Photo: Peter Thal Larsen
When the Libor scandal broke this summer, it was the first time most of the world (even people who pay attention to markets) had ever heard of the rate.Thanks to documents uncovered by Bloomberg, though, we now know that there were traders who suspected something strange was happening years ago.
Back in 2007, the Libor was especially volatile, so RBS’s rate setter in London increased the bank’s submission for three-month yen Libor by 9 basis points:
That caught the attention of a trader at Brevan Howard, Europe’s biggest hedge fund, according to Bloomberg:
Brevan Howard wanted to know why the rate jumped, even after the Fed had announced unprecedented steps to boost liquidity at the end of the week, something that should have lowered the measure, the people said.
RBS employees in London and Tokyo discussed the hedge fund’s call in instant messages. Nygaard phoned Walker in London to say RBS should be “careful how we speak with them about what we, how the rate is set,” according to a transcript of an instant-message conversation obtained by Bloomberg.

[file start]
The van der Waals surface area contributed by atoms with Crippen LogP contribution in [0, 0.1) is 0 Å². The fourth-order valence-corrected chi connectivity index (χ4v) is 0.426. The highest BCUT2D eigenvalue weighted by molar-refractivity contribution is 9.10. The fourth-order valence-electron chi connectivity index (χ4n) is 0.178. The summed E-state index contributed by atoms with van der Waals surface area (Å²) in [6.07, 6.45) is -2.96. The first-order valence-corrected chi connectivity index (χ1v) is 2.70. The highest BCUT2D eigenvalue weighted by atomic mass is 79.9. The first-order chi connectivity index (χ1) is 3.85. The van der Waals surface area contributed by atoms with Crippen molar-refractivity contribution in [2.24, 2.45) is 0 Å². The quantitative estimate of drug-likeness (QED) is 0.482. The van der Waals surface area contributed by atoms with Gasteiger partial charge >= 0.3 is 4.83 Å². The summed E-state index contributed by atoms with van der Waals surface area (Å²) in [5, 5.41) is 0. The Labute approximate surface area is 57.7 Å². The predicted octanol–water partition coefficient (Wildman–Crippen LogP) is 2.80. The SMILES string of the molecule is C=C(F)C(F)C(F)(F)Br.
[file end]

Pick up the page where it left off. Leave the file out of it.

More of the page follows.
On a conference call later that day that included Walker and Darin Spilman, an RBS sales manager, Danziger told the Brevan Howard trader how the bank calculated its submissions in the absence of any cash trading and gave his views on what he expected to happen to the Tokyo interbank offered rate, or Tibor. Danziger, Spilman, Walker, Nygaard and Tan declined to comment, as did Anthony Payne, a spokesman for Brevan Howard in London.
So there’s that.
Also, let’s just take a moment to recognise the power of subpoenaing instant messages on Wall Street. There’s always interesting stuff in those conversations.